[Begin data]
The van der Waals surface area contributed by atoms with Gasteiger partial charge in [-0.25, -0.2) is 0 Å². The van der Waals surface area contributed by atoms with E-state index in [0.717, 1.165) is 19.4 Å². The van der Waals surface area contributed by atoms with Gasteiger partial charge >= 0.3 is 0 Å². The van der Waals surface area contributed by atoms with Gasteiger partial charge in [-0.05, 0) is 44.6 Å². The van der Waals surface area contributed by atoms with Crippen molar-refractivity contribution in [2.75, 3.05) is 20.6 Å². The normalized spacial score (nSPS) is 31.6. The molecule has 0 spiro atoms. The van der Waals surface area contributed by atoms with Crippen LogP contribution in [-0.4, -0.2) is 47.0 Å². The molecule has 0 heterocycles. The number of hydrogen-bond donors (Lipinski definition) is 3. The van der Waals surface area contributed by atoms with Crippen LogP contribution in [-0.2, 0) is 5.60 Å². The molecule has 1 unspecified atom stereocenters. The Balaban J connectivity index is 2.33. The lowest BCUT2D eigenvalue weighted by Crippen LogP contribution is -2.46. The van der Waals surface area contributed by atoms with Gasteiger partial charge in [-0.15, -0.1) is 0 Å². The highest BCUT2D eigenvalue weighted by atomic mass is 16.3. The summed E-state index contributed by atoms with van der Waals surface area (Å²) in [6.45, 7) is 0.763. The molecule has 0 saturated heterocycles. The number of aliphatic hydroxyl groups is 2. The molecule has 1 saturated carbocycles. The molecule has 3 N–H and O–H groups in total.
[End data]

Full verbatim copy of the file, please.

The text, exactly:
The van der Waals surface area contributed by atoms with Gasteiger partial charge in [-0.25, -0.2) is 0 Å². The van der Waals surface area contributed by atoms with E-state index in [0.717, 1.165) is 19.4 Å². The van der Waals surface area contributed by atoms with Gasteiger partial charge >= 0.3 is 0 Å². The van der Waals surface area contributed by atoms with Gasteiger partial charge in [-0.05, 0) is 44.6 Å². The van der Waals surface area contributed by atoms with Crippen molar-refractivity contribution in [2.75, 3.05) is 20.6 Å². The normalized spacial score (nSPS) is 31.6. The molecule has 0 spiro atoms. The van der Waals surface area contributed by atoms with Crippen LogP contribution in [-0.4, -0.2) is 47.0 Å². The molecule has 0 heterocycles. The number of hydrogen-bond donors (Lipinski definition) is 3. The van der Waals surface area contributed by atoms with Crippen LogP contribution in [-0.2, 0) is 5.60 Å². The molecule has 1 unspecified atom stereocenters. The Balaban J connectivity index is 2.33. The lowest BCUT2D eigenvalue weighted by Crippen LogP contribution is -2.46. The van der Waals surface area contributed by atoms with Gasteiger partial charge in [-0.15, -0.1) is 0 Å². The highest BCUT2D eigenvalue weighted by atomic mass is 16.3. The summed E-state index contributed by atoms with van der Waals surface area (Å²) in [6.45, 7) is 0.763. The molecule has 0 saturated heterocycles. The number of aliphatic hydroxyl groups is 2. The molecule has 1 saturated carbocycles. The molecule has 3 N–H and O–H groups in total.